This is what i originally came here for,” says chef Alessandro Stratta, taking his knife to a corner of the dish beside him. “It’s basically a tortilla with bean puree with roasted chiles and onions and fried beef.”
The dish is called a huarache, Stratta explains in a flawless accent, which means “slipper” or “sandal” in Spanish. It’s flat, like an open-face burrito, just another example of the wonders that can occur when beans and meat unite on top of a tortilla in the right hands. While unusual on Las Vegas menus, huaraches are a popular alternative to tacos or burritos in Mexico City. Indeed, a sign on the outside window of Los Antojos, the shoebox-size restaurant where we’re eating a late lunch, proclaims the locale is “sabor a DF” or “Mexico City style.”
Under walls decked in illustrated maps of Mexico and a TV blaring Mexican game shows, Stratta digs into a miniature feast: the huarache, chicken mole tacos, tacos of cochinita pibil and another handful of tiny corn tortillas filled with chicharrones en salsa verde (pork rinds).
“Lo que no les gusten, nos dicen. Y lo corregimos,” says Carmen Ruíz, head chef and mother of the restaurant’s owner, Adiana Martínez, as she hovers over us pointing out what we are about to eat. Tell us what you don’t like, and we’ll fix it. It’s an easy offer to make at the 14-year-old, family-run restaurant. Ruíz knows there’s nothing to correct.
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What she doesn’t know, at least Stratta doesn’t think so, is whom she’s serving. A few miles away at the Wynn, Stratta is the man behind two restaurants—the luxurious Alex, which serves the cuisine of the French Riviera in an elegant dining room, and Stratta, a more casual eatery that emphasizes Italian-American flavors and wood-fired pizzas. He’s trained under Alain Ducasse and Daniel Boulud and won a James Beard Award. Here, in a strip mall on the corner of Eastern and Sahara avenues, however, he is just another Spanish-speaking patron appreciating the flavors of the rich, spicy mole and cochinita pibil with pickled onions.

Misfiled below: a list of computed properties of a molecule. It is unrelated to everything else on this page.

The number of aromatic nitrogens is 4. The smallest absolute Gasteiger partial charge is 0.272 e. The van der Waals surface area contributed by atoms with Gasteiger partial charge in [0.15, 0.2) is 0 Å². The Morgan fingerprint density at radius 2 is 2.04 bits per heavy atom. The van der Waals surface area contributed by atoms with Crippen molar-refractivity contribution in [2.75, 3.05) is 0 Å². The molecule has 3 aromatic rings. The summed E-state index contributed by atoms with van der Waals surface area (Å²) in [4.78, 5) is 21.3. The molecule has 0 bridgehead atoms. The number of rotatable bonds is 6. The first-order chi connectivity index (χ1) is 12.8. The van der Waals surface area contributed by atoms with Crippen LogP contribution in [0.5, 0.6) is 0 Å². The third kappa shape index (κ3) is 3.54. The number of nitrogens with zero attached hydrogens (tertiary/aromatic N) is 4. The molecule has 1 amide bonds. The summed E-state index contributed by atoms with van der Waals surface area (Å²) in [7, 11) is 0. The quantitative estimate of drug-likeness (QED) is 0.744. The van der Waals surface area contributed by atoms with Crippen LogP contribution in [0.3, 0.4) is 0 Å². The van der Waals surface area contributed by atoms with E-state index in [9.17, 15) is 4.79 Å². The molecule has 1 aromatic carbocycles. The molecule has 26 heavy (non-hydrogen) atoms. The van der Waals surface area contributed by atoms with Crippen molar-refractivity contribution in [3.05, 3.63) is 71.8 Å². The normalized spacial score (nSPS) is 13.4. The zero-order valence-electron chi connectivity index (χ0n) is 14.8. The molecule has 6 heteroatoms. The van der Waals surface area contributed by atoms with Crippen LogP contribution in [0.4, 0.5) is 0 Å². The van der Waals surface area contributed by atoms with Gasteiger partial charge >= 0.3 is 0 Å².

“It has all kinds of great technique,” he says admiringly after a bite of the tender, shredded pork known as cochinita pibil. “It’s important to know how to cook it and the right spice mix. Generally, it’s baked pork with adobo spices and chiles and garlic. And it’s cooked in hojasanta [banana leaves].”
Los Antojos, a favorite off-Strip stop when Stratta wants a quick, inexpensive snack, might seem the opposite of his own properties. We’re sitting on small plastic chairs that resemble the ones used in elementary schools, after all, and there isn’t a wine list, let alone a sommelier. Instead of a bustling crew of professional servers, a mix of family members and staff are lounging behind the counter during what Stratta says is an unusual lull. The service is prompt and unobtrusive, the vibe casual in the extreme, and Ruíz patrols the restaurant like a watchful grandmother.
“Está esquísito el mole. De verdad,” Ruíz tells us—the mole is terrific. Really.
She extorts us to dig in. “Coman, por favor.”
Ruíz and her family moved to Las Vegas from Mexico City in 1994, a year before opening Los Antojos. Stratta, too, cooks the flavors of his family. His mother is French, his father Italian, and his restaurants’ dishes mirror their heritage. But while you won’t find guacamole or gorditas among their menus, one of his first gastronomic loves was Mexican food, particularly the tortas, flautas and taquitos served at a restaurant called Chula Vista in Acapulco.
“I lived in Mexico from the age of 6 to 10,” explains Stratta between bites of taco. “My dad opened the Acapulco Princess in 1969, and we left, I think, in ’74. It was, like, the hotel at the time.”
The son of a hotelier, Stratta, along with his sisters, bounced around the globe for the first years of his life. Born in Wisconsin, where his father was doing graduate work at Marquette University, Stratta had lived in four other countries by the time the family landed in Mexico: Malaysia, Singapore, Indonesia and Pakistan. “I lived in hotels until I was 14,” says Stratta.
On the Acapulco Princess property was Chula Vista. “We ate mostly in the restaurants—breakfast, lunch, dinner, room service. You know, my mom’s a good cook and everything, but we cooked mostly on special occasions.”
These days, an afternoon away from the kitchen is a special occasion for the acclaimed chef, who was named the Best Chef in the Southwest by the James Beard Foundation in 1998 and has earned two Michelin stars and an AAA Five Diamond Award at Alex.
But there was a time when Stratta had no intention of donning chef’s whites for a career in the kitchen.
“My first job ever was a Wendy’s. I made Frosties and cleaned the walk-ins,” he remembers, chuckling.